Glaucoma is one of the most common age-related eye conditions that you can develop. It’s also a leading cause of blindness in people over 60.
Glaucoma is often referred to as the “silent thief of sight” because it’s hard to detect in the early stages. When most people notice vision loss from glaucoma, irreversible vision loss has already occurred.
If you’ve suffered any damage to your eyes from glaucoma, it’s permanent. The same is true for any vision you’ve lost. The reason for this is the part of your eye that’s damaged and how it’s damaged.
The good news is that you can save your remaining vision with early diagnosis. But the only way to do that is to schedule regular eye exams with your eye doctor. Keep reading to learn more about glaucoma and why it causes irreversible vision loss.
Glaucoma refers to a group of eye diseases that all have one thing in common: they cause damage to the optic nerve. The optic nerve is what connects your eye to the rest of your nervous system and your brain.
Without the optic nerve, your eye wouldn’t be able to send the information about what it sees to your brain. Glaucoma is most often caused by a buildup of IOP or intraocular pressure.
Your eyes are naturally filled with fluid that flows through them to keep everything in your eyes healthy. But when something blocks off the natural drainage channels in your eye, the fluid can get stuck, leading to pressure build-up. The increased pressure puts strain on your optic nerve and eventually damages it.
There are two main types of glaucoma: open-angle and angle-closure. Open-angle glaucoma is by far the most common form of glaucoma.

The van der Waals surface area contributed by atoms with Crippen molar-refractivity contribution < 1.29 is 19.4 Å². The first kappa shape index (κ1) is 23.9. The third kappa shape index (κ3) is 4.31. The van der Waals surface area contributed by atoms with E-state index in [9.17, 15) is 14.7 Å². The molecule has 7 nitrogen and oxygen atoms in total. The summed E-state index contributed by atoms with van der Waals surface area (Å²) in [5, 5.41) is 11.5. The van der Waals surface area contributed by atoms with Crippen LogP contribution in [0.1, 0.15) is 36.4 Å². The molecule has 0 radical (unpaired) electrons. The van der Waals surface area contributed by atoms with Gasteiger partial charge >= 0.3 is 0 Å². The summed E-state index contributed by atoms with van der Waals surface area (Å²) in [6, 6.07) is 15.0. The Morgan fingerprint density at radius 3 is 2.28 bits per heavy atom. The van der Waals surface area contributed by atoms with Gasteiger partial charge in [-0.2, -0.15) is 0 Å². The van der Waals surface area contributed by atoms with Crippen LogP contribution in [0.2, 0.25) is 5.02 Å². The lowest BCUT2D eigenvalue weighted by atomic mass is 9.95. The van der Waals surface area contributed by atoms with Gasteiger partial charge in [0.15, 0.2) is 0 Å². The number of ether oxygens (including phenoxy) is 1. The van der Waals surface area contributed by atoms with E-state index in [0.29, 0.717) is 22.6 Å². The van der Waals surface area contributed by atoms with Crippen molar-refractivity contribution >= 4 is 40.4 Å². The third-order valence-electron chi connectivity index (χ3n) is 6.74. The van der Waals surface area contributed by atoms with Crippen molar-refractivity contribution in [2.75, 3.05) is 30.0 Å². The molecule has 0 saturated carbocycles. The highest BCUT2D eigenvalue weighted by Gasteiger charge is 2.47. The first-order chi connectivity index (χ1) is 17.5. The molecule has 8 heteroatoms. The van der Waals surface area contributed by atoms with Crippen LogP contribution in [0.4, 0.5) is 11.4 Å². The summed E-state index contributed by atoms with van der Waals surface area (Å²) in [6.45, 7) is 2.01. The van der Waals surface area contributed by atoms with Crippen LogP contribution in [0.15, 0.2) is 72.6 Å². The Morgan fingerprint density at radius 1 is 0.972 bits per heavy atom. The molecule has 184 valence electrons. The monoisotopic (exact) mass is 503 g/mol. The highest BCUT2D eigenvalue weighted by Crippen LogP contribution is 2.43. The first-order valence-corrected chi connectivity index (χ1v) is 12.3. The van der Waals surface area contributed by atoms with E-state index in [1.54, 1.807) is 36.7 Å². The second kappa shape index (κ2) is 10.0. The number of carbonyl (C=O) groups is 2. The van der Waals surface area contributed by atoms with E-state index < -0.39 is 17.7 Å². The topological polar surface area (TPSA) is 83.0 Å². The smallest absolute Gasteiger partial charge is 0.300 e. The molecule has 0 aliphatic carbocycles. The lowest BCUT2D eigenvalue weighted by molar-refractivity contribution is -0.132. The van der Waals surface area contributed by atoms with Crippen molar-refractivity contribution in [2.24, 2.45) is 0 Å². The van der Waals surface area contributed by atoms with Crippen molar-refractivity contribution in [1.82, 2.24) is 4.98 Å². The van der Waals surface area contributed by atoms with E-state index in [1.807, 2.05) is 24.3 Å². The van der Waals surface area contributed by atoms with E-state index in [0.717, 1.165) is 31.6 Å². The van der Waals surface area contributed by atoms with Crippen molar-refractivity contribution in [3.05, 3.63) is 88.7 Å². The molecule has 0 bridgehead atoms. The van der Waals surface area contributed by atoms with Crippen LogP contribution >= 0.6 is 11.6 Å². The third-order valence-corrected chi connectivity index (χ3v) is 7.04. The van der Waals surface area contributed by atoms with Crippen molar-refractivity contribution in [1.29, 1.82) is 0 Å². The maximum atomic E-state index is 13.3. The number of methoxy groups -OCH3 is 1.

The angle referred to is the channel between the iris and cornea. In open-angle glaucoma, this channel is open, but the trabecular meshwork, the semi-porous tissue that surrounds your eye, becomes blocked somehow.
When the trabecular meshwork is blocked, IOP builds very slowly but will eventually put too much strain on the optic nerve and damage it permanently.
Angle-closure glaucoma occurs when the channel between the iris and cornea becomes blocked, usually because the iris bulges out. This often happens suddenly, in which case it’s called acute angle-closure glaucoma. Acute angle-closure glaucoma is a medical emergency that requires immediate treatment to relieve pressure.
The symptoms of acute angle-closure glaucoma are immediately apparent and include:
- Eye pain
- Intense headache
- Blurred vision
If you experience the sudden onset of these symptoms, immediately seek emergency medical care. You may be able to save your vision by undergoing emergency treatment to relieve the pressure.
The symptoms of open-angle glaucoma, on the other hand, are more complex. There are no noticeable symptoms in the early stages of the disease.
You can’t feel your intraocular pressure increasing. You also won’t experience any noticeable symptoms that affect your vision until damage to the optic nerve has already occurred. When the damage is done, you may experience symptoms that can include: